The daily reinforcement and continuous growth in the fundamental power of HTTP and URL link structure, which is directly driving the Web's overall network effect, has starting giving rise to a new generation of software architects and product designers. This generation has grown up deeply influenced by it and they tend to think about the creation of software in novel, new, highly Web-oriented ways. Though the classical software industry has a long and proud heritage of its own around methodologies, architectural approaches, and design patterns -- proven in the crucible of real-world implementations of years past -- in this decade the Web has managed to exert its own unique, irresistible, and pervasive influence on virtually all aspects of producing software. For example, agile processes have been pushed to the limit and beyond by the forces imposed by the realities of thePerpetual Beta. And the scale of even average sized applications on the Web are now the largest we've ever seen. The absolute necessity of cost-effective operations and the marketplace requirements of embracing the new business models for Web 2.0 applications -- including advertising, user generated content, and rich user experiences -- have also changed the fundamental technical and commercial ground rules for success. As a whole, these changes have been driving a need for new software platforms that are explicitly designed to help us efficiently produce scalable, compelling online applications while also addressing the reality of modern-day Web apps.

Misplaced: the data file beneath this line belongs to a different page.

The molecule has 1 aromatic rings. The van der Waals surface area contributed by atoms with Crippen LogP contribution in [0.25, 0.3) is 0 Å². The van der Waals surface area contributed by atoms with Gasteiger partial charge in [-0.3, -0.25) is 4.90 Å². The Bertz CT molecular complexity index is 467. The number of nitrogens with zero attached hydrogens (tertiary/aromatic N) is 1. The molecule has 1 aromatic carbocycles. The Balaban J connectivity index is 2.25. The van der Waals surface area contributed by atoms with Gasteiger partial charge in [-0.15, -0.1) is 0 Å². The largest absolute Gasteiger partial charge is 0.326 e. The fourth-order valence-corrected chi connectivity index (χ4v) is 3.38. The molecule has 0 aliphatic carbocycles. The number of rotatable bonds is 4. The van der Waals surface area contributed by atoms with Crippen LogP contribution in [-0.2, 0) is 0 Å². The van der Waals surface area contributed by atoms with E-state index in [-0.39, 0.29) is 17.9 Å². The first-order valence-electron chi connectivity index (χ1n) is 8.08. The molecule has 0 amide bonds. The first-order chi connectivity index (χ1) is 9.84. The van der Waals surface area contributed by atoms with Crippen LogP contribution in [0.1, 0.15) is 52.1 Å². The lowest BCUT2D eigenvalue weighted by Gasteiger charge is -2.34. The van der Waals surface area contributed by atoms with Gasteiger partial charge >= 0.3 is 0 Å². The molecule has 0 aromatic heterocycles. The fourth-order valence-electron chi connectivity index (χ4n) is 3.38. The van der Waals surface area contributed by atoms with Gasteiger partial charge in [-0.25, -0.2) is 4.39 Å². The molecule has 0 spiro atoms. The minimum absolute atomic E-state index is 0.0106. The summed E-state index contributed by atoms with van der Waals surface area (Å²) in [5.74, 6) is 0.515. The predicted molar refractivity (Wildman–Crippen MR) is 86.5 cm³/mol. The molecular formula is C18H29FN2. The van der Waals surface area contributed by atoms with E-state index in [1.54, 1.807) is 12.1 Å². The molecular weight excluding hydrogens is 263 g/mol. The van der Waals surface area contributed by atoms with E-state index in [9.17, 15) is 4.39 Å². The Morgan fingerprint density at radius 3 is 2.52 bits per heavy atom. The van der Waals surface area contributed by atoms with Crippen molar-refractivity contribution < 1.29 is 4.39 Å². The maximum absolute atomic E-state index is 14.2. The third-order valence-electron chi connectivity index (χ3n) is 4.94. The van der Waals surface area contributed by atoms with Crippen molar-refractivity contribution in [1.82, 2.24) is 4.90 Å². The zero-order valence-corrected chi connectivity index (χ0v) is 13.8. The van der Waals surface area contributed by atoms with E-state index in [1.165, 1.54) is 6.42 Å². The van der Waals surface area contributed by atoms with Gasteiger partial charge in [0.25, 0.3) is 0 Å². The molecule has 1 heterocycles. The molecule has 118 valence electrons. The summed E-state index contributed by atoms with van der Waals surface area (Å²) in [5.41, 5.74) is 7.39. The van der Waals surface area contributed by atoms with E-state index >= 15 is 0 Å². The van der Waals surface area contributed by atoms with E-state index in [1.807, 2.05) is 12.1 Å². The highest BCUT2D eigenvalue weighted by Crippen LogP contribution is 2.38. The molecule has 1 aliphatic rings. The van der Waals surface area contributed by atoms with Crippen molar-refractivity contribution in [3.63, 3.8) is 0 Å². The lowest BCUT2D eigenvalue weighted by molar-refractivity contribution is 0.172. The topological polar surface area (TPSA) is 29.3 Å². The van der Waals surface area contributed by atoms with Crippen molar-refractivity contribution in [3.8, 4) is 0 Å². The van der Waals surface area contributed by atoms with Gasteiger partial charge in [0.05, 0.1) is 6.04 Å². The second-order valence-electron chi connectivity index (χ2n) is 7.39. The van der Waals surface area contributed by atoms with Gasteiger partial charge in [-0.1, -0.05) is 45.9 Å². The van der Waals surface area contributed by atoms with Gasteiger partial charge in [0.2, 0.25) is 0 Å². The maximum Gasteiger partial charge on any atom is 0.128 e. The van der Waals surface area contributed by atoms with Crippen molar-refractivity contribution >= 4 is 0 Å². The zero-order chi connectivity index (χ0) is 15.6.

Many of us who have to create the next generation of Web applications have been taking a hard look at the new platforms that have been created for the modern era of very large-scale networked software applications. And I'll be very clear here: While a great many of the old ideas and techniques in software development are as applicable today as they were ten years ago, there are also an whole new set of constraints and enablers for which we have to be very good at optimizing. As the Web begins its 2nd major wave of maturity -- and depending on who you listen to -- there is a considerably less tolerance for older, inefficient methods for developing Web applications; vigorous online competition for marketshare and increasingly online-savvy businesses have a much better sense of what is possible and how much it should cost and when it should be delivered.